If you have ever found yourself daydreaming about leaving it all behind, escaping somewhere far away to go on an adventure without telling anyone, that just means you’re human. It also means you will definitely fall in love with A Place Further than the Universe.
In an era where anime seems to be more and more about escaping to surreal fantastic worlds, A Place Further than the Universe manages to stand out for being as realistic as it gets. Reading the synopsis, one might think that going to Antarctica in your teenage years is not exactly realistic… except it is. And that’s the whole point of this series: you can find adventure right here, in this world, and at any time.
The themes behind A Place Further than the Universe are incredibly easy to relate to. It contains a thirst for adventure (especially during the teenage years), the desire to break the routine and try something new, the thrill you feel when doing something exciting, yet scary. And, in later episodes — and as the characters grow — we get more emotional themes like the search for closure, accepting unwanted truths and wanting to start over again.
The Themes of A Place Further than the Universe
All of these themes are represented through our four main characters: Kimari, Shirase, Hinata, and Yuzuki. After all, this is one of those stories that it’s not about the destination, but about the journey and the experiences that shape the characters. The progression of the series equals the (slow) progression of the journey, which at the same time, mirrors the progression of the characters.
As the episodes go on, we learn more and more about them as conflicts start to arise (without ever reaching the level of melodrama that is so often forced). In fact, it’s these four girls, their hopes, their fears, and their personalities that make this such a great story.
The Main Characters
Kimari is the main character and the most relatable of them all. She’s a normal high school girl who one day realizes she hasn’t done any of the exciting things she wanted to do as a teen. She doesn’t have any particular idea in mind, other than skipping school to take a different train. She meets Shirase, someone who (at least on the surface) appears to be calm and the complete opposite to Kimari.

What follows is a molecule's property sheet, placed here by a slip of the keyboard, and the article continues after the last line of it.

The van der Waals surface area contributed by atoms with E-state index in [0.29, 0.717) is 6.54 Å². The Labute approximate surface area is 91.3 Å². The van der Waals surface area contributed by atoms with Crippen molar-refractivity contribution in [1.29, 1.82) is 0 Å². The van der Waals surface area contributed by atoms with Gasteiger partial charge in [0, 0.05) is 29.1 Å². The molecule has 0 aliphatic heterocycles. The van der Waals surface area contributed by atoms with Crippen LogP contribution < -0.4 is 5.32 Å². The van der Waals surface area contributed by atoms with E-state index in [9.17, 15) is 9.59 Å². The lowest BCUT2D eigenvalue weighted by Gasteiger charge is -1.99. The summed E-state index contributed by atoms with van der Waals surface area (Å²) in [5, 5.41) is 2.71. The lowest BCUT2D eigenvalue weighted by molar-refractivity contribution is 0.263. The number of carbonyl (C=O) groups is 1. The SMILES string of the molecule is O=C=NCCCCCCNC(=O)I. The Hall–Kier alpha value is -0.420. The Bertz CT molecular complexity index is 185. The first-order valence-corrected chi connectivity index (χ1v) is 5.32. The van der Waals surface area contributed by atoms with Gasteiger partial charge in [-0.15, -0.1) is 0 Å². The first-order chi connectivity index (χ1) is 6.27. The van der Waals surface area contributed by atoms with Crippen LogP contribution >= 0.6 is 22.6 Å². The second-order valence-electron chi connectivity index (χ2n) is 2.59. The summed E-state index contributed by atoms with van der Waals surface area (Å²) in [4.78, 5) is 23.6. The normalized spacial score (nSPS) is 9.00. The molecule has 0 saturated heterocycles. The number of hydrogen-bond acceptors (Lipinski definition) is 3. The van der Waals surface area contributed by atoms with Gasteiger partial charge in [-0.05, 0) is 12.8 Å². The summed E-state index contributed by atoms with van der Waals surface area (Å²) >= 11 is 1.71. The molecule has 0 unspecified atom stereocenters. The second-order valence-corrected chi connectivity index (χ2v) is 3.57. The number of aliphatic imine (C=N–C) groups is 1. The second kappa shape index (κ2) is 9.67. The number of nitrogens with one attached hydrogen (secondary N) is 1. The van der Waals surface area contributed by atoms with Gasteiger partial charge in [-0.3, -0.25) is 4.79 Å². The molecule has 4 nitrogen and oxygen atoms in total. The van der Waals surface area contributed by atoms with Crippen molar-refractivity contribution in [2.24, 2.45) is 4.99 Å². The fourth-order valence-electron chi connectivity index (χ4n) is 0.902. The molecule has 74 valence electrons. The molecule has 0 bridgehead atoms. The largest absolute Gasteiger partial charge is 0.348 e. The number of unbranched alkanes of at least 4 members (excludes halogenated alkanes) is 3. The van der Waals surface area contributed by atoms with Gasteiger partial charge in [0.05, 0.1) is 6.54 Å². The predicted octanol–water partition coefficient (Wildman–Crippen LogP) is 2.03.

Unlike her, Shirase does have a plan: to travel to Antarctica to find her mother. Shirase is a loner, and she’s used to people making fun of her bizarre plans. The last two additions to the group are Hinata, a very energetic girl who has some hidden problems of her own. And, Yuzuki, who starts out being their gateway to the Antarctica expedition. Whom also ends up being a great friend to the others (and surprisingly funny).
A Genuine Anime Series
Realistic friendship is hard to come by in anime since most of the time every single reaction and gesture are overly exaggerated. In that regard, it’s really no wonder that these characters are the series’ biggest forte: screen-writer Jukki Hanada has worked in other series that have excelled for the exact same reason (Sound!Euphonium, Chuunibyou, K-On!…).
Their reactions are genuine, the things they do and say are the things that you would expect from a bunch of teenage girls, and the fact that the show takes a lot of time to do some research and get things right helps a lot. Even if Antarctica might not be the place we all think of for a holiday or even for adventure, in the context of the series the place works precisely for that: Antarctica is such a remote, unexplored place that it can work as the setting for anything one can imagine.
It’s a white canvas.
The Meaning of A Place Further than the Universe
Its whiteness and vast emptiness is the perfect place for one to clear their mind and see things with more clarity. In a way, it’s a metaphor of how sometimes we need a radical change to start new beginnings, and how that takes a lot of courage. By the end of the series, Antarctica ends up meaning something different from each one of the characters.
More than anything, A Place Further than the Universe is an invitation to travel. To step out of your comfort zone, to say hello to that stranger in the train, to find a new hobby, or to maybe pick up that one dream you abandoned a few years ago. After all, the biggest adventures in life are found through change.